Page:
In the late 19th century, mussels became big business in the Mississippi River. So big, in fact, that some historians compare the sudden fever for mussels to the Gold Rush in California, according to the FWS. People killed millions of mussels not only for their prized pearls, but also for their shells, the latter of which could be made into trendy buttons. By 1899, 60 button factories had sprung up in the Mississippi River Valley. These factories harvested over 21,000 tons of shells. Unfortunately, in the mad rush for mussels, entire mussel beds were eliminated in some parts of the river.

Although the mussel-shell button craze is long over, mussels are still quite vulnerable to pollution and other man-made changes to the river. Conservation groups are keeping a close eye on the different mussel populations and the health of their environments. In North America, about 129 of the 300 species of freshwater mussels are in danger of extinction, according to the FWS. Four mussel species that live in the Upper Mississippi basin are protected under the Endangered Species Act of 1973.

The Mississippi River's deepest point is in New Orleans at this spot off the French Quarter. (Image credit: Tim Sharp)

Delta environmental protection

Over a period of about 7,000 years, the Mississippi River has been winding its way south, depositing sand, clay and other organic materials into the shallow waters of the northern Gulf of Mexico. As this sediment accumulated, plant communities started to spring up, trapping more sediment and building new land — what is now known as the Mississippi River Delta. But over the last few hundred years, human activity has led to the delta's collapse, according to Restore the Mississippi River Delta, an environmental group. Since the 1930s, about 1,900 square miles of Louisiana land have disappeared into the gulf. This has been further exacerbated by natural and man-made catastrophes, such as the devastating Hurricane Katrina and the BP oil disaster.

"The Mississippi River Delta and coastal Louisiana is facing a land loss crisis: Every hour, a football field of land disappears," said Steve Cochran, associate vice president of the Coastal Protection Environmental Defense Fund and an expert in ecosystems, coastal protection, natural infrastructure, coastal resiliency, rivers and deltas.

"This land loss has been caused by a number of factors, including leveeing of the Mississippi River for navigation and flood control (which cut the tie between the river and surrounding coastal wetlands, which rely on the river for fresh water and sediment), oil and gas and navigation canals, subsidence and sea level rise," Cochran told Live Science.

"In Louisiana, not only are the seas rising, but the land is also sinking — a double whammy known as relative sea level rise," Cochran said. "And as these coastal wetlands turn into open water, communities, homes and cities like New Orleans are more vulnerable to flooding from storm surge and hurricanes."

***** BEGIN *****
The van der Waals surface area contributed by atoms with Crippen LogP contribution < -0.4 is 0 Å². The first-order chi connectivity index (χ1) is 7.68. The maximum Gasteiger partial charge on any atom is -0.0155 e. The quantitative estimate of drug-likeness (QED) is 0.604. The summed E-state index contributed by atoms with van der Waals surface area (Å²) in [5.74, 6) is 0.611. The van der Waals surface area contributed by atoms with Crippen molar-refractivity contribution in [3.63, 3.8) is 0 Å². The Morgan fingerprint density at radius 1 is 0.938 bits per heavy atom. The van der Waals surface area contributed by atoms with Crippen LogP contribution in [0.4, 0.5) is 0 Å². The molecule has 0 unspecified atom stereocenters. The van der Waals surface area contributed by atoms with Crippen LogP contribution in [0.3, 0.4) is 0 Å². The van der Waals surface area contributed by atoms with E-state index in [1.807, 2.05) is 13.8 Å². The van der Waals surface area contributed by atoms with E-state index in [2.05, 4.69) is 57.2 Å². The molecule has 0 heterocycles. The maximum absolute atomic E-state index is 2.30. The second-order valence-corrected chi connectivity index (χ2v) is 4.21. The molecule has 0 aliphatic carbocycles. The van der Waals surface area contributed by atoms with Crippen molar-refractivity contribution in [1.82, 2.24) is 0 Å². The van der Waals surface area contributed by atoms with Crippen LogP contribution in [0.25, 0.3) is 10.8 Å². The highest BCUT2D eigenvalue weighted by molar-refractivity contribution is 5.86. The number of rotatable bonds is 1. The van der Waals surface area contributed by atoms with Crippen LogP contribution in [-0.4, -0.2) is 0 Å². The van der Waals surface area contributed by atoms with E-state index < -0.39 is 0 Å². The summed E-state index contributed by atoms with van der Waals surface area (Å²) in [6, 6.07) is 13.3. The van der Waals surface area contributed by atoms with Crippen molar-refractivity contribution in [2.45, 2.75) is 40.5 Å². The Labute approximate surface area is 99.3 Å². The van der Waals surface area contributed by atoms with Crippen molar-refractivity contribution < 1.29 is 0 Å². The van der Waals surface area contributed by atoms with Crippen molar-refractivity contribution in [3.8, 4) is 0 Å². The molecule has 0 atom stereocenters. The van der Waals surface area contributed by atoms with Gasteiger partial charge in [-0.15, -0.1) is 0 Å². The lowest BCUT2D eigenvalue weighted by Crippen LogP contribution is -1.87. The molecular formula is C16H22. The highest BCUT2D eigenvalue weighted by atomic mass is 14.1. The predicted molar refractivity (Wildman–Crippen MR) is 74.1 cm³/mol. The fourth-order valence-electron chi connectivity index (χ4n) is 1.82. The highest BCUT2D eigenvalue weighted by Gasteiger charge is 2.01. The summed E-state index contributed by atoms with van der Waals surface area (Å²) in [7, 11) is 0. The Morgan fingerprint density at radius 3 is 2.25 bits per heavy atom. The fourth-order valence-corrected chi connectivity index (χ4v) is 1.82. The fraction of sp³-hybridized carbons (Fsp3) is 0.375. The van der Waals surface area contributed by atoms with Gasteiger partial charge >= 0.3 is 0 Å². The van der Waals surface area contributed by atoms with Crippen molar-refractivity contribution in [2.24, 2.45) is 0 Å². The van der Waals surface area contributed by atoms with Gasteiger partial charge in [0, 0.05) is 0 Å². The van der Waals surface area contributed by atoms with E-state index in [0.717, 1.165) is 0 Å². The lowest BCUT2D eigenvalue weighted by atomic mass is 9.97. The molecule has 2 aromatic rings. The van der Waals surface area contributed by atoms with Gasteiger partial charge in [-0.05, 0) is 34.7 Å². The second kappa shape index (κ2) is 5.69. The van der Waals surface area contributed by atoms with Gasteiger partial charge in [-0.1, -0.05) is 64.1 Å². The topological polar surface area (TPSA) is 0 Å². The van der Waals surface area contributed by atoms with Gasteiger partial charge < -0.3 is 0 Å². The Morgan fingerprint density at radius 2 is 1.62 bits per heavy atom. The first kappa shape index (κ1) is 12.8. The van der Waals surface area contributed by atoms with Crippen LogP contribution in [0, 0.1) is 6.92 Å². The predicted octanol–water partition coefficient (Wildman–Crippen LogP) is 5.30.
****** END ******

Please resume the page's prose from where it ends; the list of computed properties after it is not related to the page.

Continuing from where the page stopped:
The good news, Cochran said, is that Louisiana has a plan to rebuild the coastal wetlands. Several projects are coming together to rebuild Louisiana's disappearing coast and to protect the people, communities and industries that live and work there.

"The state's Coastal Master Plan is a 50-year, $50-billion plan including coastal restoration projects (like barrier island restoration, sediment diversions and other projects), coastal protection projects (levees, flood walls and other traditional storm surge protection projects) and community resiliency projects (including home elevation)," Cochran said.

About 500 million tons (550 million metric tons) of sediment flows into the Gulf of Mexico from the Mississippi River each year. This true-color image, acquired from the Moderate Resolution Imaging Spectroradiometer (MODIS) aboard NASA's Terra satellite, shows the murky brown water of the Mississippi mixing with the dark blue water of the Gulf two days after a rainstorm. (Image credit: NASA)

Rich in culture

The Mississippi River has influenced American culture for centuries. John James Audubon, who lived for a time in New Orleans, was a naturalist who painted and described the birds of North America. His masterwork, "The Birds of America," was a series of 435 life-size bird prints, published in sections between 1827 and 1828. A good portion of his work was completed in New Orleans and southern Louisiana, where he spent much of his time observing the local birds. 

The Mississippi River was fertile ground for the birth of the blues and jazz as the music of enslaved African Americans melded with French, Spanish and Creole traditions to create a new musical form. The Mississippi delta area has produced the largest number of influential blues artists in the country, according to the Public Broadcasting Service (PBS). New Orleans, Memphis, St. Louis all became major centers for blues music.

Author Samuel Clemens (Mark Twain) was born in 1835 and grew up in the small river town of Hannibal, Missouri, during the "Golden Age of Steamboats" (1830-1850). His childhood adventures and his adult work experience on the Mississippi River — he worked as a steamboat pilot for four years — were a source of inspiration for his books "The Adventures of Tom Sawyer," "The Adventures of Huckleberry Finn" and "Life on the Mississippi."

The Mississippi River also inspired "Show Boat," a musical by Jerome Kern and Oscar Hammerstein II, which tells the story of a family of performers aboard a Mississippi riverboat during the 1800s. The most famous song from the show is probably "Ol’ Man River," with lyrics such as:

Ol' man river That ol' man river He don't say nothing But he must know something Cause he just keeps rolling He keeps rolling along Rollin' along

Additional resources

Traci Pedersen
Live Science Contributor
Traci Pedersen is a freelance author who has written extensively on themes of science, psychology, religion and alternative health for a variety of publications. She has also written 14 science chapter books and numerous teacher resource books for the elementary classroom. She is constantly brainstorming how to turn age-old topics into new and exciting stories.